Much of what PR people do to anger reporters and editors could be avoided. Considering how PR and journalists work together, the lack of understanding is surprising. Although some PR pros know how to pitch press releases and story ideas well (and follow the established pitching etiquette), journalists complain that they are inundated by those who don’t.
“One of the real travesties of higher education in this field is that there is no cross-training. It would help us address the perception that we don’t understand the jobs of the people we pitch,” comments Shawn Paul Wood, a PR executive at Ketchum, in PR Newser.
Key Principle: Getting under the skin of a journalist now undermines future placements. Know and avoid the pain points journalists have with PR.
Here are the main ways PR people anger journalists.
They don’t write well (or to journalism’s standards). Exclamation points, all caps and superlatives do not impress. Skip the theatrics and focus on a clear, concise story to drive engagement. “While PR students learn the history of Bernays, Lee, Burson, and Edelman, journalism students are taught how to write a concise story and make the 5Ws work for them. That’s what makes a good pitch — not a six-paragraph email,” Wood writes.
The Fix: Use journalism’s standards and formats in all press releases – and pitches. The AP Style Book, now available as an interactive ebook, is the best reference.
They don’t respect journalist’s time. Journalists work on deadlines. “Those deadlines aren’t flexible, and they certainly aren’t going to get met if you try to talk their ear off on the phone,” says Mickie Kennedy, founder of eReleases.
The Fix: Know in advance when deadlines are for any news source. Deadlines for digital journalists are different from print journalists or broadcasters. Contact them by phone only at times well removed from deadline. Even then, it’s important to get to the point and respect their time. When calling reporters, ask if it’s a good time to talk. If not, schedule the talk for another time.
They’re difficult to reach. When reporters call or email spokespeople, they expect prompt responses. They also expect press releases and websites to contain contact information.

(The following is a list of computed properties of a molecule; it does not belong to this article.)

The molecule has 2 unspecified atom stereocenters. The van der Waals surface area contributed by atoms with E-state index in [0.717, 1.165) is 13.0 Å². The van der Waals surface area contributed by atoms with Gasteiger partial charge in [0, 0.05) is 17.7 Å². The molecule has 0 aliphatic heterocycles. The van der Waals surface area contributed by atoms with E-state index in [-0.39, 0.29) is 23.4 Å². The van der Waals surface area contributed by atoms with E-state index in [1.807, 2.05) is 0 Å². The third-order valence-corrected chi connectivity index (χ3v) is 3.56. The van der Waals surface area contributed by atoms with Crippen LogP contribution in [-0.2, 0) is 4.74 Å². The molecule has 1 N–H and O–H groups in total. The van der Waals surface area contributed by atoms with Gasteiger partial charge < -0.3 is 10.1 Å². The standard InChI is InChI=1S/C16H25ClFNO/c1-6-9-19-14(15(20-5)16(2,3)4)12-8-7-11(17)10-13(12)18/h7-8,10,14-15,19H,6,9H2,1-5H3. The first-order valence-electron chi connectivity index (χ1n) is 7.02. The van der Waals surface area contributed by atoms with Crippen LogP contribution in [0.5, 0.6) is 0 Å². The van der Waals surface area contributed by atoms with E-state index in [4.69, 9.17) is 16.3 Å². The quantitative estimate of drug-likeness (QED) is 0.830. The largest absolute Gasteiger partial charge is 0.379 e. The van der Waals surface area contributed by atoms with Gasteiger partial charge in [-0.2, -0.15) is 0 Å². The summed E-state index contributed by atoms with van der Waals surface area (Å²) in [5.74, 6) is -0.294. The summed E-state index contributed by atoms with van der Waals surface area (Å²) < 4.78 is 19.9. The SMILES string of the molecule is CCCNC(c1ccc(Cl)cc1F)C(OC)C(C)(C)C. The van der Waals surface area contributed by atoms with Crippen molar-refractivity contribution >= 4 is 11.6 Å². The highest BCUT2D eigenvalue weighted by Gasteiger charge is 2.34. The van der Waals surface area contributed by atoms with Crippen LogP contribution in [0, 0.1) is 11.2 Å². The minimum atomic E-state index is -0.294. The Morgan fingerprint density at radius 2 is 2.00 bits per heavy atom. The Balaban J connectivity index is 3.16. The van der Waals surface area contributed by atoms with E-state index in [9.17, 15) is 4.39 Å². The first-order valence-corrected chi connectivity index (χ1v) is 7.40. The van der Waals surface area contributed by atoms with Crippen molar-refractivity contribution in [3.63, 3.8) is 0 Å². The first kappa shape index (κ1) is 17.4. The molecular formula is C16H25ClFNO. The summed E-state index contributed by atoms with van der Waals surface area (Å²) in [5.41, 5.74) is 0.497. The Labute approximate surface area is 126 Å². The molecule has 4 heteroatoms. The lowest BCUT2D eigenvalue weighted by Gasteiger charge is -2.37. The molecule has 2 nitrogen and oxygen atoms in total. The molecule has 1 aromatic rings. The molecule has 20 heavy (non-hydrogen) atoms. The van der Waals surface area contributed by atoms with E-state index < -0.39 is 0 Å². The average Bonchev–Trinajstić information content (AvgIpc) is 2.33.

The Fix: PR must be immediately accessible to reporters – especially after issuing a press release. Include contact information where you can be reached. Monitor email and texts frequently. Answer all calls that come in on your contact phone number.
They send irrelevant stories and pitches. Sending releases to every journalist on a huge email list annoys most on the list.
The Fix: Segmenting email lists by type of stories reporters cover delivers better results. Researching publications and what they cover helps PR target their pitches and earn the appreciation of reporters.
They play coy. Too many pitches about products lack substantive information about the product. Too many pitches offer to send the most valuable information in a follow-up communication or bury it in a long message.
The Fix: “Simply put, if you have truly interesting information, put it in the pitch itself,” advises Katie Burke at HubSpot. “Whatever you do, don’t put the onus on the reporter to go through you to get through the interesting part of the story — lead with what will make the story compelling for him or her and make it as easy as possible for the reporter to learn more.”
They are annoying. Failing to accept “no” for answer is probably one of the surest ways to earn a reporter’s enmity. If reporters don’t respond to your email or social media interaction, calling them on the phone is unlikely to spark their interest, Burk says.
The Fix: Cold calling is highly unlovable. Confine phone calling and messages to reporters who have requested follow-ups and those you know well.
Bottom Line: Many PR pros exasperate journalists. Fortunately, PR can avoid annoying reporters and gain their respect. Researching publications and being respectful of their time are the most important steps to winning appreciation and media placements.
William J. Comcowich founded and served as CEO of CyberAlert LLC, the predecessor of Glean.info. He is currently serving as Interim CEO and member of the Board of Directors. Glean.info provides customized media monitoring, measurement and analytics solutions across all types of traditional and social media.